RESPONDENT: United Mine Workers
LOCATION: Tennessee Governor's Office
DOCKET NO.: 71-119
DECIDED BY: Burger Court (1972-1975)
LOWER COURT: United States Court of Appeals for the District of Columbia Circuit
CITATION: 404 US 528 (1972)
ARGUED: Nov 18, 1971
DECIDED: Jan 17, 1972
Erwin N. Griswold -
Joseph L. Rauh, Jr. - for petitioner
Facts of the case
Media for Trbovich v. United Mine Workers
Audio Transcription for Oral Argument - November 18, 1971 in Trbovich v. United Mine Workers
Warren E. Burger:
The arguments next in 119, Trbovich against United Mine Workers.
Joseph L. Rauh, Jr.:
Mr. Chief Justice and may it please the court.
The Courts below held the petitioner, the Head of the Reform Group, within the United Mine Workers could not intervene in the Secretory of Labor suit to upset the 1969 Union Election in which petitioner and his reform group have an intense interest.
The question here on certiorari is whether the courts below erred heard in beholding that the Labor Management reporting and Disclosure Act carves an exception out of Rule 24 (a) and thus bars the intervention of petitioner's reform group.
On May 29th, 1969, Mr Joseph Yablonski announced that he would run for President of the United Mine Workers of America.
Between May 29th and December 9th of 1969, the date of the election, Yablonski was forced to bring five lawsuits.
In three of these, we got our preliminary injunctions giving us the right to mail out literature, getting Yablonski's job back after he was fired in reprisal firing and stopping the journal, the United Mine Workers journal from being used as campaign literature.
In one of the five suits, we didn't get an order but the -- before that the Mine Workers had done in court what we asked for, namely to tell what rules of the election would be.
In the fifth suit which was a suit to make to Mr. Bloch and the others payback what they have taken from the union is still pending.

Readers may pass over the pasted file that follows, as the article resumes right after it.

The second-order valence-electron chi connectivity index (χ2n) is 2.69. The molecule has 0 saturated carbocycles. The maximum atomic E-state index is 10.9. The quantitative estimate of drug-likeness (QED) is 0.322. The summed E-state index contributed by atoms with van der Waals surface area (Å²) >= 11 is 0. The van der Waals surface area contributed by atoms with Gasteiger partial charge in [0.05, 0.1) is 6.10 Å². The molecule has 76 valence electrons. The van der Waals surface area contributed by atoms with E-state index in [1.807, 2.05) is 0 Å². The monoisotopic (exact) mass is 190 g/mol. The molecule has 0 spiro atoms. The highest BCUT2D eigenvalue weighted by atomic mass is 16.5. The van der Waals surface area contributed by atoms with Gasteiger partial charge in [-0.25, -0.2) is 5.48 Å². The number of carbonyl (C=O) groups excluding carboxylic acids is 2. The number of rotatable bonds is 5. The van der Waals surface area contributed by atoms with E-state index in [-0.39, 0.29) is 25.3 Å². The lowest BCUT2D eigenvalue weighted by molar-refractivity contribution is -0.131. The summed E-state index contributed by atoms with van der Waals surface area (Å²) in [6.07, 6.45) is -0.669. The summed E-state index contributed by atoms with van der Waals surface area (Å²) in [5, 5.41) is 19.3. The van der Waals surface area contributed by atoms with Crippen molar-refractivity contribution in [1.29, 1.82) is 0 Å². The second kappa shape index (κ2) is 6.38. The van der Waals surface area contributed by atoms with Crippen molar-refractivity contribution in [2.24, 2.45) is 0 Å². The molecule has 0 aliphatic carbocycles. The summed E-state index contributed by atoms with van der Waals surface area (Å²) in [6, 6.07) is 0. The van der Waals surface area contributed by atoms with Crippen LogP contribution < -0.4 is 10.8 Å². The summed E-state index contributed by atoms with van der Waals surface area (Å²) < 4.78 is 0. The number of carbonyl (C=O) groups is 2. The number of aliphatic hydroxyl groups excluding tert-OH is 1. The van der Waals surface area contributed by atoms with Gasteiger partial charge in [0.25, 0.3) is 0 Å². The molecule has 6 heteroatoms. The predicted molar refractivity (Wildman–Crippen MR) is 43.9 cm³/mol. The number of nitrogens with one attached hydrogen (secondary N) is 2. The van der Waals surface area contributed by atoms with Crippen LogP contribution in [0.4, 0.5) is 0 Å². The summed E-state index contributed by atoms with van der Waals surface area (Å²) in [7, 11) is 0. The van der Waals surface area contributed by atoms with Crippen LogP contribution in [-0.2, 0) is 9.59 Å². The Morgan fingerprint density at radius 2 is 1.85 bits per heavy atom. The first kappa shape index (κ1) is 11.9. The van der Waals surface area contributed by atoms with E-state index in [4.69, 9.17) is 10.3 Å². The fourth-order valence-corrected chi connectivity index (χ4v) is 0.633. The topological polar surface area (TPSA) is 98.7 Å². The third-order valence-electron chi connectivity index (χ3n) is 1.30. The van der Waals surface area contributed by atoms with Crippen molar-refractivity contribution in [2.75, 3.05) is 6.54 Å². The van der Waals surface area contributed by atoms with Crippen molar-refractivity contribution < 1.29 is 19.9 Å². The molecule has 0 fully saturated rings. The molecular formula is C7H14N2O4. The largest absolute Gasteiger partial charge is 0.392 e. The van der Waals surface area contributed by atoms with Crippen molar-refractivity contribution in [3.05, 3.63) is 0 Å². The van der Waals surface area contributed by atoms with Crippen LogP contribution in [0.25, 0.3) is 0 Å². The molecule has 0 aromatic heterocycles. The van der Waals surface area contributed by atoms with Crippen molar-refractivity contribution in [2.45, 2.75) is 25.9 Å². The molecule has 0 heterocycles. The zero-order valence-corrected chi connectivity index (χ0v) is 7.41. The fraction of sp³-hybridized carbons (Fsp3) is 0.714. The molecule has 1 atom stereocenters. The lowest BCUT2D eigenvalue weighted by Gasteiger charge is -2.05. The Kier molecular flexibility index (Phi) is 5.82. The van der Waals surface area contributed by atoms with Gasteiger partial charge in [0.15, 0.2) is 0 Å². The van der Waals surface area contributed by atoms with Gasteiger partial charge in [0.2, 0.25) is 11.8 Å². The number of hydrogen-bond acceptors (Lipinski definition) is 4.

Now in addition to these lawsuits, Mr. Yablonski also sought an investigation by the Secretory of Labor of the massive violations going on during the election but despite the clear language in Section 601 of the LMRDA and despite this court's statement in footnote 5 in the Labors case that Section 601 applied here and he could investigate and despite the fact that we detailed the violations of law, the Secretory of Labor refused to make any investigation.
So there came December 9th and the incumbents declared themselves elected.
Two points might be mentioned on this election, first, what we had poll watchers, we either broke even or one where we didn't -- we lost by margins up to 50 to 1, second, as was found by the Subcommittee on Labor, the decision was made by pensioners because they voted largely voted for them -- 93% voted for Mr. Bloch.
On December 18th, nine days after the election, Mr. Yablonski challenged the election detailing to the labor department, these massive violations.
On January 5th, Mr. Yablonski was found dead.
On Jan 20th, the petitioner adopted the challenge, he had been Mr. Yablonski's campaign manager and he took over the challenge of the election.
On March 5th, the Secretory of Labor brought the suit based on petitioner’s challenge.
On April 1st, 1970, minors for democracy, the Yablonski reform group, was formed.
On October 2nd, when no progress had been made in the suit and answer hadn’t even been filed, we moved to intervene.
We saw three things then and now as our intervention, that is we seek to do three things by intervening.
First, to assure that the violations asserted by the Secretory of Labor are speedily and vigorously presented to the court.
Second, to raise two additional grounds for upsetting the election, namely that Mr. Bloch by his illegal pension increase had engaged in improper interference with the election and second the voting through illegal locals had made it easy for them to steal the election, I referred at the pension vote because the illegal locals are pension locals.
Third to append a district court decree, ensuring that the new election would not be a repeat of the last one.
In other words, we seek to do three things to assist and push the Secretory of Labor to prove what he has set out to prove, to add two issues and to see that there is a decree, so there won't be a repeat.
The District Court said no to our intervention, he said at Page 112 of the Appendix that the Landrum-Griffin Act deprived the Court of Jurisdiction to permit our intervention.
The Court of Appeals affirmed without opinion.
The case is here on an expedited schedule because the case is in trial below, this is the status below.
On September 13th of this year the trial started.
After about 5 weeks of trial, it went into recess, it reconvenes this coming Monday, November 22nd, for the completion of the Government’s case.
If we are permitted to intervene, we will not make any delays, we are not going to ask for discovery, in fact, I hereby waive discovery, so that we can go right into the case as it is and we will go on with our case promptly.